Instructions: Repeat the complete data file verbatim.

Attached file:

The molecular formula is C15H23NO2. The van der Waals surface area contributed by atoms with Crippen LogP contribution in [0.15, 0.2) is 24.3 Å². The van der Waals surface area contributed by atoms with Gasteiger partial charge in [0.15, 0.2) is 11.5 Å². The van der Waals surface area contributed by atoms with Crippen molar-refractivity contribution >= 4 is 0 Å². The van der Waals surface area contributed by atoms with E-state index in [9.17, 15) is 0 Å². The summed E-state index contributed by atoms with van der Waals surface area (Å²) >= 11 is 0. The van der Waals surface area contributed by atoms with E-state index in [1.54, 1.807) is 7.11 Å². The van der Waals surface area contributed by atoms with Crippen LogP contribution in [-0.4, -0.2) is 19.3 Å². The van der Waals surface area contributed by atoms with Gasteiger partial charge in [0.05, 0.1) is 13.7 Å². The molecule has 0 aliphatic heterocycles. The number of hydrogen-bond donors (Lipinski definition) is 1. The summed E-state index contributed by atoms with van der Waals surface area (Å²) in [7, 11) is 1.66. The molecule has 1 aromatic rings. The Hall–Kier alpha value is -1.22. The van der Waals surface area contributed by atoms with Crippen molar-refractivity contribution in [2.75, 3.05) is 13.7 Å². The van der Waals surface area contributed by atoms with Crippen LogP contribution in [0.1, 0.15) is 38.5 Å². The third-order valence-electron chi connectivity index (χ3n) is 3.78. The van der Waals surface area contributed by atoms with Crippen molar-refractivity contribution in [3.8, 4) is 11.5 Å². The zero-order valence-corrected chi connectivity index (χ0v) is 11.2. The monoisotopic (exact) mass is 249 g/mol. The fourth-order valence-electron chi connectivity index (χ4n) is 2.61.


The molecular formula is C15H23NO2. The van der Waals surface area contributed by atoms with Crippen LogP contribution in [0.15, 0.2) is 24.3 Å². The van der Waals surface area contributed by atoms with Gasteiger partial charge in [0.15, 0.2) is 11.5 Å². The van der Waals surface area contributed by atoms with Crippen molar-refractivity contribution >= 4 is 0 Å². The van der Waals surface area contributed by atoms with E-state index in [9.17, 15) is 0 Å². The summed E-state index contributed by atoms with van der Waals surface area (Å²) >= 11 is 0. The van der Waals surface area contributed by atoms with E-state index in [1.54, 1.807) is 7.11 Å². The van der Waals surface area contributed by atoms with Crippen LogP contribution in [-0.4, -0.2) is 19.3 Å². The van der Waals surface area contributed by atoms with Gasteiger partial charge in [0.05, 0.1) is 13.7 Å². The molecule has 0 aliphatic heterocycles. The number of hydrogen-bond donors (Lipinski definition) is 1. The summed E-state index contributed by atoms with van der Waals surface area (Å²) in [7, 11) is 1.66. The molecule has 1 aromatic rings. The Hall–Kier alpha value is -1.22. The van der Waals surface area contributed by atoms with Crippen molar-refractivity contribution in [2.75, 3.05) is 13.7 Å². The van der Waals surface area contributed by atoms with Crippen LogP contribution in [0.1, 0.15) is 38.5 Å². The third-order valence-electron chi connectivity index (χ3n) is 3.78. The van der Waals surface area contributed by atoms with Crippen molar-refractivity contribution in [3.8, 4) is 11.5 Å². The zero-order valence-corrected chi connectivity index (χ0v) is 11.2. The monoisotopic (exact) mass is 249 g/mol. The fourth-order valence-electron chi connectivity index (χ4n) is 2.61.